09.10.08

A photograph hangs on the second floor of the newly re-done Kenya National Museum. Titled “Woman at the Weekly Races off the Ngong Road,” it depicts a white woman of a certain age busily marching, cane in hand. She is captured in motion, evidence of life as it happens. Uninterested in the photographer, she betrays no awareness of his presence.

In the foreground, to the left, a young black man in his late teens or early twenties looks directly at the photographer, attempting to engage a gaze that looks without seeing. He is only one of the 30 other Africans in the photograph, frames for the “Woman at the Races off Ngong Road.”

I am struck by how easy it is to be made invisible in one’s country, unremarked upon, flora and fauna to frame white womanhood. And I deliberately leave the photographer anonymous—he is a type.

I am reminded that race is about framing, and the privilege of being unexceptional here, which I relish, is that one recedes into the background. The museum in its telling and being—look for Stephen Partington’s forthcoming work—foregrounds frames and framing, race and history.

The halls are dimly lit, the galleries shaded. One must approach the photographs and peer closely. Metaphors multiply.

The dimly lit halls emphasize the sotto voce nature of race relations in Kenya. This obligatory stop for tourists reassures whiteness, juxtaposing the scientists, the collectors, the anthropologists, all white, against the black objects, reduced to what they carry, wear, use, collectibles.

The photographs are undated, depicting a then and now that could be anytime. Kenyan time divides into then and now, unspecified and unspecifiable, frozen into frames and framing. We remain in place, without time.

We walk though the gallery unsure of the narrative it tells, indifferent to the subtle temporal markings, and only as we reach the end do we discover that Kenyan history moves from circumcision ceremonies, in which pre-pubescent girls hold hands with post-adolescent warriors, to street children.

What disturbs me most are the pictures of street children sleeping in piles, their bodies indistinguishable from those of genocide victims.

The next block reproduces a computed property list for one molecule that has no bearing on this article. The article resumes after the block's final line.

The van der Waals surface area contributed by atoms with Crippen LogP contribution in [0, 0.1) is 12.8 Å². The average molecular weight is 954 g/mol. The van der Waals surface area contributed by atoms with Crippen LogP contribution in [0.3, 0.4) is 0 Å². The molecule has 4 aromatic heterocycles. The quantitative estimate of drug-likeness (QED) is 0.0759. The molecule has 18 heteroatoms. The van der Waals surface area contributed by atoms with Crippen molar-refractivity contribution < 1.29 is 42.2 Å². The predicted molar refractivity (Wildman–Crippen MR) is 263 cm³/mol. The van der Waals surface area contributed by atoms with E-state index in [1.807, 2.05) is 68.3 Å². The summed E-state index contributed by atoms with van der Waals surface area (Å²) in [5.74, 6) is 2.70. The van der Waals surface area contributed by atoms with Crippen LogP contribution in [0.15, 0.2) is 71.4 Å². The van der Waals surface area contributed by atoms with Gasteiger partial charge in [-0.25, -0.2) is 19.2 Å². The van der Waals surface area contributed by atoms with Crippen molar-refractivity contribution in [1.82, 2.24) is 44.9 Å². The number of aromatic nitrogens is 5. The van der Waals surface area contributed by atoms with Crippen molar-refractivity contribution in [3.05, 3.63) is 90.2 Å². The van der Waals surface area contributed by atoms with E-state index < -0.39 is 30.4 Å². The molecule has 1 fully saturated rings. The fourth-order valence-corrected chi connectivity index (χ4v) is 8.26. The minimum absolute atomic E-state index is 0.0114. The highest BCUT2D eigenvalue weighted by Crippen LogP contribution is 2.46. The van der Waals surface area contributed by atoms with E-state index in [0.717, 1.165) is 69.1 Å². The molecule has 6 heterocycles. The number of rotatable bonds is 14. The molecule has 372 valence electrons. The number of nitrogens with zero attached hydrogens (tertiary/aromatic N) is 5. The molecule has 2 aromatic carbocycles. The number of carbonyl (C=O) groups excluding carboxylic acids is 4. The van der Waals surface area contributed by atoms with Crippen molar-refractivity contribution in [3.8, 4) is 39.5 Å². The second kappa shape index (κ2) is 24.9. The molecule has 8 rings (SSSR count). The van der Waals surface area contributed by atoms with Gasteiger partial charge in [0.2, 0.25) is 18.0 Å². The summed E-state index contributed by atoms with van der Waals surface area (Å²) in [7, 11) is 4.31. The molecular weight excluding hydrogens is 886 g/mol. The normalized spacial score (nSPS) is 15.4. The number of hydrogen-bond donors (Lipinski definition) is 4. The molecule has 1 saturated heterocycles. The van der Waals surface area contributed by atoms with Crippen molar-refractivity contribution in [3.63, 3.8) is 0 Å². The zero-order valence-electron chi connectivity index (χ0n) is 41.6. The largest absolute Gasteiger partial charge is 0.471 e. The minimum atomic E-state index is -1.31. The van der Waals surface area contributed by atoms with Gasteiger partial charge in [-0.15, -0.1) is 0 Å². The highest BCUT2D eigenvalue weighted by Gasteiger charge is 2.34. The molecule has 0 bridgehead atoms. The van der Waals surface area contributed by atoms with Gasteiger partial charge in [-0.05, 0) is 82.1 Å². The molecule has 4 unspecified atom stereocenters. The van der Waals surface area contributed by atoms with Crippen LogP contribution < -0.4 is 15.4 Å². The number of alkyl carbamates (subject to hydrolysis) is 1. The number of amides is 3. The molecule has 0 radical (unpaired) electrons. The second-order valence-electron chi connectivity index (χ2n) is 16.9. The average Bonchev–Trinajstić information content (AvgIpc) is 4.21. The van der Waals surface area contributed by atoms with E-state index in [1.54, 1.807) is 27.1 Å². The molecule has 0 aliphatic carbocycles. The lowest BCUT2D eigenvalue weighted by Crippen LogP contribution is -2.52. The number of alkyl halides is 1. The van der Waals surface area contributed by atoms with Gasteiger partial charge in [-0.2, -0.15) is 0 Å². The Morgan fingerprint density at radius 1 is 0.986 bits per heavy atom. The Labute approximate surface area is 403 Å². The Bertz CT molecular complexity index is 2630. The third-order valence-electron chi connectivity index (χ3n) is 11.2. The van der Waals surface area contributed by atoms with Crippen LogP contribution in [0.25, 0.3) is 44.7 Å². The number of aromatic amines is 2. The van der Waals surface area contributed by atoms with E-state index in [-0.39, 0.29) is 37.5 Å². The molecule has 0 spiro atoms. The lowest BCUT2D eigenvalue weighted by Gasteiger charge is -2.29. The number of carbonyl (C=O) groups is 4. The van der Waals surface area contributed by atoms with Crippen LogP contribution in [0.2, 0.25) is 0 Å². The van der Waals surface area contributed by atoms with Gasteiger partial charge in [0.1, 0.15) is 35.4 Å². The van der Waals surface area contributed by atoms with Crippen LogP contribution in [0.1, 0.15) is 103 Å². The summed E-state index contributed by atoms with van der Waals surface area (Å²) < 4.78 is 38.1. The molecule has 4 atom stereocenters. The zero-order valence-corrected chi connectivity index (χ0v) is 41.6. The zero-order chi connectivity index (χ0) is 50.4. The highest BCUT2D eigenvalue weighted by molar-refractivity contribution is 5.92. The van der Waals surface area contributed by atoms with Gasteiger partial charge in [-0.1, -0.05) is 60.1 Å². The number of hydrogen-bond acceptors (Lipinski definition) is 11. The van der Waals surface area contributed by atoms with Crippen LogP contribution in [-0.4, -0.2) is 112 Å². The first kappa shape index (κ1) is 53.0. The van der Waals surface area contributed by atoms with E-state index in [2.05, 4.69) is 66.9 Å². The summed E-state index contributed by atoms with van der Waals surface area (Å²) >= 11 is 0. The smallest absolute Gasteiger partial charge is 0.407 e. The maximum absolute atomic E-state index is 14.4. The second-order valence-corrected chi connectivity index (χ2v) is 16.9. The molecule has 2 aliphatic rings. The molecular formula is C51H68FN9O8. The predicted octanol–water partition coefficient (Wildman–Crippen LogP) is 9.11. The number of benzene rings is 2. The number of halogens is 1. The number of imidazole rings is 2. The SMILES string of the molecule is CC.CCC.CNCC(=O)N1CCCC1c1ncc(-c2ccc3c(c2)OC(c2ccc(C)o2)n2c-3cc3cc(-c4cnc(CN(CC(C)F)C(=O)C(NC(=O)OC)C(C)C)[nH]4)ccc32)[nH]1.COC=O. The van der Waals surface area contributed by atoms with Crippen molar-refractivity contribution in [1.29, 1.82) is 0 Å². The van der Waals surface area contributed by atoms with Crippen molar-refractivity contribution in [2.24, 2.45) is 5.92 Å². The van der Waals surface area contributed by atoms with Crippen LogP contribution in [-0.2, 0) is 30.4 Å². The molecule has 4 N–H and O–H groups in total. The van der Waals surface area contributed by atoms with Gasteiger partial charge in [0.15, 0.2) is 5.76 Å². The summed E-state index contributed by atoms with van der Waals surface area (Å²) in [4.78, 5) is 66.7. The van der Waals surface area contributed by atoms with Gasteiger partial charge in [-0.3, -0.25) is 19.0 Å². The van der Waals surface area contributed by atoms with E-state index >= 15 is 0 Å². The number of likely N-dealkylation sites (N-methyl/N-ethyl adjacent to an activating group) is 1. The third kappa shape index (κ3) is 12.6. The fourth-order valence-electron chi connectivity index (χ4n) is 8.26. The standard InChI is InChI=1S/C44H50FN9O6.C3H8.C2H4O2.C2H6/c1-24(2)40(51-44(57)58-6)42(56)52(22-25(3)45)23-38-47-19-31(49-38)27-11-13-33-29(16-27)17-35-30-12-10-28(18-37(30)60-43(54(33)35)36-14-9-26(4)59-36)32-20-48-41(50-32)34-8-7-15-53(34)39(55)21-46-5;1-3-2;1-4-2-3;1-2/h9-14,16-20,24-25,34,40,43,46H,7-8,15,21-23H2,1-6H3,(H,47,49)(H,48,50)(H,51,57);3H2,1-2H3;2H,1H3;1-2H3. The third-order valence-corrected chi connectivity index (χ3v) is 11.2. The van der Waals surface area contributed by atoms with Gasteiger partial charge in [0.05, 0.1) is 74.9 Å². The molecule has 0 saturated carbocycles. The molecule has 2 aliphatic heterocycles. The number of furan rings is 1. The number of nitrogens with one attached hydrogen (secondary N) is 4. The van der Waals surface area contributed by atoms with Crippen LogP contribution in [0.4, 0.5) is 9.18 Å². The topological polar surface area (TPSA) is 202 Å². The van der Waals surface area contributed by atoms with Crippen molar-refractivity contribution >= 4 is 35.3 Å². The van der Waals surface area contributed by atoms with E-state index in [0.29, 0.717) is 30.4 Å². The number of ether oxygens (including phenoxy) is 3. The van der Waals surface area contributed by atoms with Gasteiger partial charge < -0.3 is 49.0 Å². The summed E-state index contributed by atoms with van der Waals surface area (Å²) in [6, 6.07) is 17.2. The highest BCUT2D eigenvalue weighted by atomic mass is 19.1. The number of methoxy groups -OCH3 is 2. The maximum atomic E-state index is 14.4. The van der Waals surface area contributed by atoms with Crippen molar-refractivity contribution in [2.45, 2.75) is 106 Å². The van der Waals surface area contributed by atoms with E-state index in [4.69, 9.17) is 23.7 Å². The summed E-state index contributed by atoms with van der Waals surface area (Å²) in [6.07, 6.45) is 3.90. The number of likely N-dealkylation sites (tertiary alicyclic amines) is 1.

That they are socially dead need not be said.
* * *
Whose museum is this? Whose memories does it hold? Whose history does it tell?
* * *
I return to the dimly lit halls, the badly lit photographs, reliant, I think, on the gorgeous skylight, but the sun hides in heavy skies.

Still, I think, this is no reason for the photographs to have inadequate lighting.

History emerges here as a dimly lit spectacle, its more tortured racial aspects hidden—1952-1963 are completely erased.

History must be shaded, captions edited (misspelled, absent, or lacking).

To see all these, one must work against the absent light, read despite it, note the silent corrections the museum demands—only when I mention it does my friend notice that “cruel” has been spelled as “crue.” In doing so one colludes in creating one kind of history, one shaded, dim, sotto voce. Even without the signs, we whisper in here.

Schoolchildren run through the halls, indifferent to the kinds of stories and histories told here, glad to have an afternoon off school. Once, when I was their age, I might have termed them thoughtless, unable to recognize the opportunity they are handed to be in a museum, to see a different Kenya. Now, I think they have the right reaction. One should be indifferent to an abjectifying narrative.

Perhaps I should not say this. After all, I teach my students to be open to knowledge, to read Freud along Malcolm X, T.S. Eliot with Langston Hughes, Georgia Douglas Johnson with Marianne Moore, Claude McKay with Ngugi wa Thiong’o. To enact a form of cultural and intellectual braiding.

But this valuable site of pedagogy is absent from a site that, for all its badly done captions, seems to insist that history speaks for itself.
* * *
Only in the contemporary art gallery do I get a sense of Kenya now, the names, colors, textures, styles, juxtapositions tell a story of Kenya’s richness, the vibrant talents of its artists: Dali-esque paintings jostle with Picasso-inspired tales. Aaron Douglas would be at home here, I think, my limited knowledge apparent. My favorite paintings depict richly colored shadows, glorious ochre fading into black browns, shapes abstracted, given life by the narrative title, “living.”

The stark contrast, clichés must be used, between what the museum considers worth preserving, the accented colonial voice that whispers, and what contemporary Kenyans narrate demands a better observer—my knowledge of art is too vulgar.

I notice, however, that the contemporary gallery features no photographs. This canvassed, carved, textured, colored, abstracted, unfolding Kenya makes no claims to truth or objectivity—it is the Kenya we imagine into being.

For a moment, it feels like home.

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